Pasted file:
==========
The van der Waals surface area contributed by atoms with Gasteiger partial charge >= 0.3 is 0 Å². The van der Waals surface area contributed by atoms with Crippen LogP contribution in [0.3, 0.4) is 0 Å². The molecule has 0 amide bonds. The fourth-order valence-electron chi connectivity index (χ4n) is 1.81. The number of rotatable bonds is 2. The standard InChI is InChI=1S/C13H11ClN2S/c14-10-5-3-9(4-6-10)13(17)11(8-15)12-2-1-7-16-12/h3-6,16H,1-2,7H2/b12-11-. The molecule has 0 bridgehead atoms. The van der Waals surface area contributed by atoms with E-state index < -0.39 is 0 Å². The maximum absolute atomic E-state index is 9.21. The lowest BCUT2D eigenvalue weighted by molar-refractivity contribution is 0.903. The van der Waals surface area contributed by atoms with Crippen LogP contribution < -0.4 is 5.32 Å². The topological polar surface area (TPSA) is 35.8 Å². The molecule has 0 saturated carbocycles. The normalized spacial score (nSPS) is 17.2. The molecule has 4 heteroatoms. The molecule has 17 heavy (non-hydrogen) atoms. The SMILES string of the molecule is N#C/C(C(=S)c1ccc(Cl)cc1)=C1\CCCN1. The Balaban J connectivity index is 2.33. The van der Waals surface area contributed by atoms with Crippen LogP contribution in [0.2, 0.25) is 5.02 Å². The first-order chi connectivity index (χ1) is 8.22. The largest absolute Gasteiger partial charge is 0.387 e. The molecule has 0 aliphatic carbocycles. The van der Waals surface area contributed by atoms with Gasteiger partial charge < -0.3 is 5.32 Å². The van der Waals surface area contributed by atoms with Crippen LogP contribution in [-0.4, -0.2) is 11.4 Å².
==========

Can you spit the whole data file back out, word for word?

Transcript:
The van der Waals surface area contributed by atoms with Gasteiger partial charge >= 0.3 is 0 Å². The van der Waals surface area contributed by atoms with Crippen LogP contribution in [0.3, 0.4) is 0 Å². The molecule has 0 amide bonds. The fourth-order valence-electron chi connectivity index (χ4n) is 1.81. The number of rotatable bonds is 2. The standard InChI is InChI=1S/C13H11ClN2S/c14-10-5-3-9(4-6-10)13(17)11(8-15)12-2-1-7-16-12/h3-6,16H,1-2,7H2/b12-11-. The molecule has 0 bridgehead atoms. The van der Waals surface area contributed by atoms with E-state index < -0.39 is 0 Å². The maximum absolute atomic E-state index is 9.21. The lowest BCUT2D eigenvalue weighted by molar-refractivity contribution is 0.903. The van der Waals surface area contributed by atoms with Crippen LogP contribution < -0.4 is 5.32 Å². The topological polar surface area (TPSA) is 35.8 Å². The molecule has 0 saturated carbocycles. The normalized spacial score (nSPS) is 17.2. The molecule has 4 heteroatoms. The molecule has 17 heavy (non-hydrogen) atoms. The SMILES string of the molecule is N#C/C(C(=S)c1ccc(Cl)cc1)=C1\CCCN1. The Balaban J connectivity index is 2.33. The van der Waals surface area contributed by atoms with Crippen LogP contribution in [0.2, 0.25) is 5.02 Å². The first-order chi connectivity index (χ1) is 8.22. The largest absolute Gasteiger partial charge is 0.387 e. The molecule has 0 aliphatic carbocycles. The van der Waals surface area contributed by atoms with Gasteiger partial charge < -0.3 is 5.32 Å². The van der Waals surface area contributed by atoms with Crippen LogP contribution in [-0.4, -0.2) is 11.4 Å².